Erectile dysfunction has many different pathogenetic mechanisms, but numerous studies have shown that the most common form is arteriogenic (vascular). Unfavorable risk factors play a significant role in the development of this disease, having a certain impact on the vascular wall – excessive body weight, sedentary lifestyle, chronic stress, alcohol abuse, and smoking.

It is also worth noting that men who did not smoke often start smoking after the development of ED, while smokers tend to quit smoking after developing erectile dysfunction.

The Influence of Cigarettes

Among various factors, smoking is the most prevalent. Despite the well-known negative effects and warning images on packaging, a huge number of men and women continue this harmful habit. Nearly one in four smokers dies prematurely, losing 10 to 15 years of their life. This is due to the components of tobacco smoke:

  • Tobacco tar. One kilogram of tobacco, typically smoked by a person in a day, contains 70 milliliters of tar. Accordingly, more than 8 liters pass through a person's lungs annually – no organism can withstand such a large amount of carcinogenic substances.
  • The smoke itself. It contains over 5000 harmful substances, 50 of which are potentially carcinogenic (causing cancer).

It should be noted that tobacco product manufacturers often focus only on the most common and "classic" consequences – lung cancer, miscarriage, heart attack. However, the link between smoking and erectile dysfunction (ED) is well-established in many studies.

It's also noted that the risk of ED increases not only with the duration of smoking but also with the number of cigarettes smoked per day – men who smoke 10 cigarettes a day have a one and a half times higher risk of developing ED.

Mechanisms Linking Erectile Dysfunction and Smoking

There are several theories on how smoking can affect the quality and duration of an erection.

  1. Decreased production of NO and endothelium-dependent vascular relaxation. Both are responsible for arterial dilation and preventing their spasm. Without them, blood vessels constrict, cutting off blood flow to organs and tissues. This results in ischemia of the penile muscles and inadequate filling of the cavernous bodies, responsible for erection.
  2. Each cigarette smoked raises both systolic and diastolic blood pressure, negatively affecting arterial wall elasticity.
  3. Cigarette smoke components increase platelet adhesion and aggregation, promoting thrombosis. Thrombi block blood flow in peripheral arteries, causing ischemia and insufficient erection.
  4. Carbon monoxide in tobacco smoke binds to hemoglobin, which should deliver oxygen to tissues to prevent cell death. However, when bound with CO, its interaction with oxygen becomes completely impossible.
  5. Smoking leads to increased cholesterol and low-density lipoproteins – both are primary in forming atherosclerotic plaques. They clog the vascular lumen, leading to the same effects as thrombi.
  6. Daily smoking increases the risk of developing depressive and anxiety disorders. Apathy, depression, disinterest in sexual activity is a psychogenic component of erectile dysfunction.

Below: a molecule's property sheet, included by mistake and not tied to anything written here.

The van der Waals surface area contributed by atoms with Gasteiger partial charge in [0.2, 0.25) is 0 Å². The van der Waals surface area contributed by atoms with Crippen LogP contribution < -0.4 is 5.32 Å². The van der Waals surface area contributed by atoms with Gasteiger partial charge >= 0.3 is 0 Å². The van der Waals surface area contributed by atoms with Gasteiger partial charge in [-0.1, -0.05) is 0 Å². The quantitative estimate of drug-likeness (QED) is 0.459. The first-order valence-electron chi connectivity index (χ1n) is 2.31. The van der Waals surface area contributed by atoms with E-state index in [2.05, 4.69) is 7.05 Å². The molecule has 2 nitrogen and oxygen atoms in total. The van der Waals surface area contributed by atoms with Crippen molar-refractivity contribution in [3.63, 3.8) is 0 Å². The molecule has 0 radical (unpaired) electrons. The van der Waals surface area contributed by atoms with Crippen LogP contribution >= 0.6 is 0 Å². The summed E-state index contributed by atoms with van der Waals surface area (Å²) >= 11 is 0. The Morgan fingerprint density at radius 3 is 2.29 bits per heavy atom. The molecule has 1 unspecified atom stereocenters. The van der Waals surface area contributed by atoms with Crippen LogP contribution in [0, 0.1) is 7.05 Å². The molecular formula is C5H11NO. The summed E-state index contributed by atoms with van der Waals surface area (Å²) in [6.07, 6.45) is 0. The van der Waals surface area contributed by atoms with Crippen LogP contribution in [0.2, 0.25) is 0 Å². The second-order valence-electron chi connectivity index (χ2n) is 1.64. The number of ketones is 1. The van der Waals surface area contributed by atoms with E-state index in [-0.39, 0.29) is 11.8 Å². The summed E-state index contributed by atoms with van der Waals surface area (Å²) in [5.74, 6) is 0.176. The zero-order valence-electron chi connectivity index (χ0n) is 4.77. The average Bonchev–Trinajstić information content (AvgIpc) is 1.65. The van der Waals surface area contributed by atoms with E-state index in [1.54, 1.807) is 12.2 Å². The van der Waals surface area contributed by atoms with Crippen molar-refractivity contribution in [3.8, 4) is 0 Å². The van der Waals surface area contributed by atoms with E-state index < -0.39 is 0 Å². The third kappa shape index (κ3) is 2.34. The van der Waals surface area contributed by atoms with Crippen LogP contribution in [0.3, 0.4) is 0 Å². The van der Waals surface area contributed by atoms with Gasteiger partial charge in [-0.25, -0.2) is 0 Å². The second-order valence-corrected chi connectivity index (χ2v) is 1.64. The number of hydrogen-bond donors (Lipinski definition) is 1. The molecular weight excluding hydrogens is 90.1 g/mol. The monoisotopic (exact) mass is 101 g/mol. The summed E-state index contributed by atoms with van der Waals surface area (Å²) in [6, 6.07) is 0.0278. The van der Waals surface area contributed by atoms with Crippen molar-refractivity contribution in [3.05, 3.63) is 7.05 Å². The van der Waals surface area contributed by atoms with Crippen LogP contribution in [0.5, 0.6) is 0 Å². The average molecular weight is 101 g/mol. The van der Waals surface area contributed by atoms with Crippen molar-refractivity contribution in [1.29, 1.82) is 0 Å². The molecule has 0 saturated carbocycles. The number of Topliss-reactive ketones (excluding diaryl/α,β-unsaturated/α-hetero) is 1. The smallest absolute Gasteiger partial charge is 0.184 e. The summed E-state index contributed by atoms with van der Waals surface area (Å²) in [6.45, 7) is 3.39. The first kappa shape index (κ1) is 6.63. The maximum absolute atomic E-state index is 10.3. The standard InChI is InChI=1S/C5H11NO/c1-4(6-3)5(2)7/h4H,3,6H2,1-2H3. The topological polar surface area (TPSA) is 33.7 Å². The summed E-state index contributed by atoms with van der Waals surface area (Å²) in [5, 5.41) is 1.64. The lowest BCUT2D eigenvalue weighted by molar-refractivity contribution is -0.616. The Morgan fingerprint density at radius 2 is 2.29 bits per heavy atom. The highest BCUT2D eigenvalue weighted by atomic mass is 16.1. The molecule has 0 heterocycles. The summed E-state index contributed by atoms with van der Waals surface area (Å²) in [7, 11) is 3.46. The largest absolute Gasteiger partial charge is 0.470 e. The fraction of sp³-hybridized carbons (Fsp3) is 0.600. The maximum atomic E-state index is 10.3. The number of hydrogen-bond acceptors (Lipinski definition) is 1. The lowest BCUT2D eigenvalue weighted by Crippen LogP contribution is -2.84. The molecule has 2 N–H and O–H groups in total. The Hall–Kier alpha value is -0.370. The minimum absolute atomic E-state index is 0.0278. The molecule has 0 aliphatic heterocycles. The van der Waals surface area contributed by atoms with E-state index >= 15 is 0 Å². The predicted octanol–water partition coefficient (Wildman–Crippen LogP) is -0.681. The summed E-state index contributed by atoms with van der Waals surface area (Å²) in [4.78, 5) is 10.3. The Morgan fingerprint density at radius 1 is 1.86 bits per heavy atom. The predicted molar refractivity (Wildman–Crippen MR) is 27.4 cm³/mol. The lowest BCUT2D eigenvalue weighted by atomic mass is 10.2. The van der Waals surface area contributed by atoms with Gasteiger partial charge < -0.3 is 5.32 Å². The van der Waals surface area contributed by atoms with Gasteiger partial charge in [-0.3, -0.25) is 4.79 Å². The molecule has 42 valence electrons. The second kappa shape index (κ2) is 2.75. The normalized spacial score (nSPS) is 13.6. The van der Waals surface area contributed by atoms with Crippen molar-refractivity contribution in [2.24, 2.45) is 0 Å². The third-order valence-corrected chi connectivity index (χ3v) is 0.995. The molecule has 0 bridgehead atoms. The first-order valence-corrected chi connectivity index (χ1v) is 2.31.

Naturally, the most important component of therapy in such cases of erectile dysfunction is quitting smoking. The exact period after which erection adequacy begins to improve is still being studied and remains unknown. However, some studies report that after a 24-hour smoking pause, there is an increase in penile rigidity. But one should not expect quick and immediate results from quitting – long-term smoking negatively affects the possibilities of pharmacological therapy.

Depending on the specific individual case, the doctor may prescribe the following types of drugs:

  • Phosphodiesterase type 5 inhibitors (PDE5) – however, the absence of a positive effect after a single dose of sildenafil is occasionally noted;
  • Intracavernous injections of papaverine;
  • Melanocortins – melanocyte-stimulating hormones;
  • L-arginine – a substrate for NO synthesis.

It should be noted that ED patients require a special approach to treatment, as each unsuccessful sexual act exacerbates the psychogenic component of the problem and reduces trust in the therapy. Therefore, it's logical to complement pharmacotherapy with visits to a psychologist, psychotherapist, or sexologist, to increase the man's desire to continue treatment, without which it is impossible to restore previous erection and sexual activity.

Additional Therapy

Even with quitting smoking in cases of erectile dysfunction, it's important to remember diseases that have already arisen due to long-term smoking – it's crucial to take medication to correct them. Most often, this includes chronic obstructive pulmonary disease and chronic obstructive bronchitis, so the patient may additionally be prescribed bronchodilators and glucocorticosteroids.

The patient may also have developed cancer (lung, larynx, stomach, or other organs) – as known, cancer is one cause of erectile dysfunction.

In some cases, a worsening erection becomes one of the first signs of ongoing or progressing pathology, as smokers often become accustomed to constant coughing and phlegm. But erectile dysfunction will inevitably lead them to consult a doctor.